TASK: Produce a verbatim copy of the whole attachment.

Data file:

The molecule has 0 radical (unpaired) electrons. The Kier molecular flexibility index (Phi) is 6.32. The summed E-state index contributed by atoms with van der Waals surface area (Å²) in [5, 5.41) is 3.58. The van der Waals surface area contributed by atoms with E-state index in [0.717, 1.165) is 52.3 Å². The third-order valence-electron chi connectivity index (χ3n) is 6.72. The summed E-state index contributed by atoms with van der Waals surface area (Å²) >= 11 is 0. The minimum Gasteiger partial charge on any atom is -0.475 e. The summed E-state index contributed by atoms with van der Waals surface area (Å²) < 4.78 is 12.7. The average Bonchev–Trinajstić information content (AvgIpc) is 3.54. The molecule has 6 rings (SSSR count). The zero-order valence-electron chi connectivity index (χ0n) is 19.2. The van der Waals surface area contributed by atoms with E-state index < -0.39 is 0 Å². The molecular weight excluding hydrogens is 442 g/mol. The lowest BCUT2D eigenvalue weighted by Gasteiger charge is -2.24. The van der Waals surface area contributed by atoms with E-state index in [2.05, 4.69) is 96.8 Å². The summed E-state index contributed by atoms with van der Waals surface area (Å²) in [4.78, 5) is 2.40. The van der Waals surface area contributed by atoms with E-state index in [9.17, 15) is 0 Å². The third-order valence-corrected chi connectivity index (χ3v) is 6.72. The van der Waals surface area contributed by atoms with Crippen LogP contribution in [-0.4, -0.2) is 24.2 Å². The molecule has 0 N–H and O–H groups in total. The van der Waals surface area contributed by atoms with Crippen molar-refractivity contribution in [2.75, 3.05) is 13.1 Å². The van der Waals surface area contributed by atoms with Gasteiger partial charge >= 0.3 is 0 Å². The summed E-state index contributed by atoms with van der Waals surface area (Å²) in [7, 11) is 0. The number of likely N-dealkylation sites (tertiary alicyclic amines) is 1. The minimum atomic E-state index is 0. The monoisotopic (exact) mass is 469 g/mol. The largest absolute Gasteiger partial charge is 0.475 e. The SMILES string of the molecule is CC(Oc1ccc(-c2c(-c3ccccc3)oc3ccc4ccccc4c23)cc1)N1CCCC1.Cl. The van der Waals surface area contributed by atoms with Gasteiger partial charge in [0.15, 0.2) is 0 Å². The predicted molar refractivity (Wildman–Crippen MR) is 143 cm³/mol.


The molecule has 0 radical (unpaired) electrons. The Kier molecular flexibility index (Phi) is 6.32. The summed E-state index contributed by atoms with van der Waals surface area (Å²) in [5, 5.41) is 3.58. The van der Waals surface area contributed by atoms with E-state index in [0.717, 1.165) is 52.3 Å². The third-order valence-electron chi connectivity index (χ3n) is 6.72. The summed E-state index contributed by atoms with van der Waals surface area (Å²) >= 11 is 0. The minimum Gasteiger partial charge on any atom is -0.475 e. The summed E-state index contributed by atoms with van der Waals surface area (Å²) < 4.78 is 12.7. The average Bonchev–Trinajstić information content (AvgIpc) is 3.54. The molecule has 6 rings (SSSR count). The zero-order valence-electron chi connectivity index (χ0n) is 19.2. The van der Waals surface area contributed by atoms with E-state index < -0.39 is 0 Å². The molecular weight excluding hydrogens is 442 g/mol. The lowest BCUT2D eigenvalue weighted by Gasteiger charge is -2.24. The van der Waals surface area contributed by atoms with E-state index in [2.05, 4.69) is 96.8 Å². The summed E-state index contributed by atoms with van der Waals surface area (Å²) in [4.78, 5) is 2.40. The van der Waals surface area contributed by atoms with E-state index in [9.17, 15) is 0 Å². The third-order valence-corrected chi connectivity index (χ3v) is 6.72. The van der Waals surface area contributed by atoms with Crippen LogP contribution in [-0.4, -0.2) is 24.2 Å². The molecule has 0 N–H and O–H groups in total. The van der Waals surface area contributed by atoms with Crippen molar-refractivity contribution in [2.75, 3.05) is 13.1 Å². The van der Waals surface area contributed by atoms with Gasteiger partial charge >= 0.3 is 0 Å². The summed E-state index contributed by atoms with van der Waals surface area (Å²) in [7, 11) is 0. The number of likely N-dealkylation sites (tertiary alicyclic amines) is 1. The minimum atomic E-state index is 0. The monoisotopic (exact) mass is 469 g/mol. The largest absolute Gasteiger partial charge is 0.475 e. The SMILES string of the molecule is CC(Oc1ccc(-c2c(-c3ccccc3)oc3ccc4ccccc4c23)cc1)N1CCCC1.Cl. The van der Waals surface area contributed by atoms with Gasteiger partial charge in [0.15, 0.2) is 0 Å². The predicted molar refractivity (Wildman–Crippen MR) is 143 cm³/mol.